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GOP Lawmakers Present Revised Version Of Graham-Cassidy Health Bill


The Republican effort to repeal the Affordable Care Act had its one and only hearing today on Capitol Hill. The bill's fate is still uncertain even as its main authors, senators Bill Cassidy from Louisiana and Lindsey Graham from South Carolina, circulate a new draft in an attempt to entice both moderates and conservatives.


But Republican senators Rand Paul and John McCain remain against the bill, while all eyes are on Maine's Susan Collins, who says she is leaning against. And then there's Lisa Murkowski from Alaska. She hasn't said what she'll do, but she was one of three senators to vote against the Senate's previous repeal attempt in July.

CHANG: Today's hearing was full of drama.


UNIDENTIFIED CROWD: (Chanting) No cuts to Medicaid. Save our liberty. No cuts to Medicaid...

CHANG: That's a chant of no cuts to Medicaid, save our liberty coming from disability advocates, many in wheelchairs. They pro-state - they protested in and outside the committee room, and the hearing was delayed while police officers dragged many away. Here to talk about today's events is NPR health policy correspondent Alison Kodjak. Hi, Alison.


CHANG: So tell us a little more about what happened today.

KODJAK: Yeah, so that group of disability rights advocates showed up really many hours early. They waited in the hallways outside the committee room to get their places. There weren't a lot of seats for the public. And as soon as the hearings started they just started shouting that chant that you just heard. The senators couldn't proceed, so Senator Hatch called a recess and delayed the hearing as the Capitol police were forced to drag or wheel a lot of the people out of the room and down the halls. It really made for some unsettling images.

CHANG: I can imagine. What specifically were they protesting? What's in the bill that concerns them so much?

KODJAK: Well, what they were saying in that chant was they were saying no cuts to Medicaid. They're concerned - Medicaid actually covers many, many of the people with severe disabilities in this country. And the way - what this bill would do was limit Medicaid funding over time. Right now the program pays for all the needs of all the people who are in the program. And this bill would cap that per beneficiary.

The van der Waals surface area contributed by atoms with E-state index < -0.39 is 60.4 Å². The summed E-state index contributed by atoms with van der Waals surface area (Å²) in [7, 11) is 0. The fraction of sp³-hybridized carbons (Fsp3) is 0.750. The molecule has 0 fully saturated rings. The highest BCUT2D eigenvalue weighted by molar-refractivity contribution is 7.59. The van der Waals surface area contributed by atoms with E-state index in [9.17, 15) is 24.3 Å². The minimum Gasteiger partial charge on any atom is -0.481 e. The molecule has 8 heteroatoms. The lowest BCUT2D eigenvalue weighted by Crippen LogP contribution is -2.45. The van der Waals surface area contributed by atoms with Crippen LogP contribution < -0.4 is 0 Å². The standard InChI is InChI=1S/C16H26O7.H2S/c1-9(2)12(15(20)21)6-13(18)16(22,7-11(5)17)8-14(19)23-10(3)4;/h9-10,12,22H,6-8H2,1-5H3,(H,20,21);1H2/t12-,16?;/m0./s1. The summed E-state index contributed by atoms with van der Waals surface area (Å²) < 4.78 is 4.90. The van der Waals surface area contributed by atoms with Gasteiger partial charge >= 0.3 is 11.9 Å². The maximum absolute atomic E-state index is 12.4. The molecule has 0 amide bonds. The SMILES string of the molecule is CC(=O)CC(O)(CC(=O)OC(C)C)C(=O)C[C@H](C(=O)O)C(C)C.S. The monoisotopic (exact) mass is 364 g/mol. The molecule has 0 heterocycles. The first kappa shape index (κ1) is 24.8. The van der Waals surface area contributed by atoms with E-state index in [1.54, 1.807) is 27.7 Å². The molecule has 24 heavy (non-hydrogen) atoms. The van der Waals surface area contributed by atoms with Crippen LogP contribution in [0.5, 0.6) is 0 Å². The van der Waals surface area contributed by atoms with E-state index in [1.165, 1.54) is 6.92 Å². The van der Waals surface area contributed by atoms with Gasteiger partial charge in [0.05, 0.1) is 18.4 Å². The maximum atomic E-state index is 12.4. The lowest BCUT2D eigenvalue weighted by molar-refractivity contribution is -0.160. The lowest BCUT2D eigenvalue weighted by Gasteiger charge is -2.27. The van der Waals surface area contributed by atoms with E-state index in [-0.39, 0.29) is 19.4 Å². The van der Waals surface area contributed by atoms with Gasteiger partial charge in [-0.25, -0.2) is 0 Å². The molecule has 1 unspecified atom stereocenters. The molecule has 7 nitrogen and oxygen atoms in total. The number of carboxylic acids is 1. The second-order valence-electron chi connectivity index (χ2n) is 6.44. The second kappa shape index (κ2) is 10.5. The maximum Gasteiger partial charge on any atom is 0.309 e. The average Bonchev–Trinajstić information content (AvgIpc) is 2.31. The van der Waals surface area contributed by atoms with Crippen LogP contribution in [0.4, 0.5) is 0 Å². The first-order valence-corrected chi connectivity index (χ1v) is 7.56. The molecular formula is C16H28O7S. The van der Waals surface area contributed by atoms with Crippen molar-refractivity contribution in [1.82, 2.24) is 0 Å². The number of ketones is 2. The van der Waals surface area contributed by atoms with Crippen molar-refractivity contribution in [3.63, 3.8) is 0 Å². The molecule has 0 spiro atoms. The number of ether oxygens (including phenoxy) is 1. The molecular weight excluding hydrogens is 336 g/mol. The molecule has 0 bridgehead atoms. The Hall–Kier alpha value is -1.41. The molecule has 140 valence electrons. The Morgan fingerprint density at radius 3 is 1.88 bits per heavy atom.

So over time it wouldn't grow as much. And most experts say it wouldn't grow as quickly as health care inflation. It also actually cuts the expansion of Medicaid back. So under the Affordable Care Act, Medicaid was expanded. That would disappear. And most experts also say this bill would weaken consumer protections for people with pre-existing conditions.

CHANG: So Senator Bill Cassidy of Louisiana testified at the hearing. Who else did the committee hear from?

KODJAK: He was a witness and so was Senator Lindsey Graham, his co-sponsor, which was pretty uncommon to have the sponsors of the bill testify.

CHANG: Right.

KODJAK: But everything about this process has been kind of strange. The Republicans are trying to pass it with no Democrat support, and they're facing a deadline of this week. Senator John McCain, he is opposing this bill precisely for that reason. He wants the bill to go through regular process, which includes hearings, debates, amendments. Today was sort of an effort to do a little bit of that. It seemed to be a little bit more of a show hearing to make it seem like the bill's going through that process. But it didn't convince Senator McCain. There were some experts answering questions.

CHANG: Yeah.

KODJAK: But it doesn't look like anything's going to change as a result of this hearing.

CHANG: So what next?

KODJAK: Well, the bill is expected to come to a vote later this week. But along with Senator McCain and Rand Paul saying they're opposed, there are a handful of other senators who are on the fence, most notably Senator Collins of Maine. She says she's worried about those consumer protections and Medicaid. And she's waiting for this Congressional Budget Office score which we're expecting any minute but hasn't come out yet.

CHANG: All right, that's NPR's Alison Kodjak. Thanks, Alison.

KODJAK: Thanks, Ailsa. Transcript provided by NPR, Copyright NPR.

Alison Fitzgerald Kodjak is a health policy correspondent on NPR's Science Desk.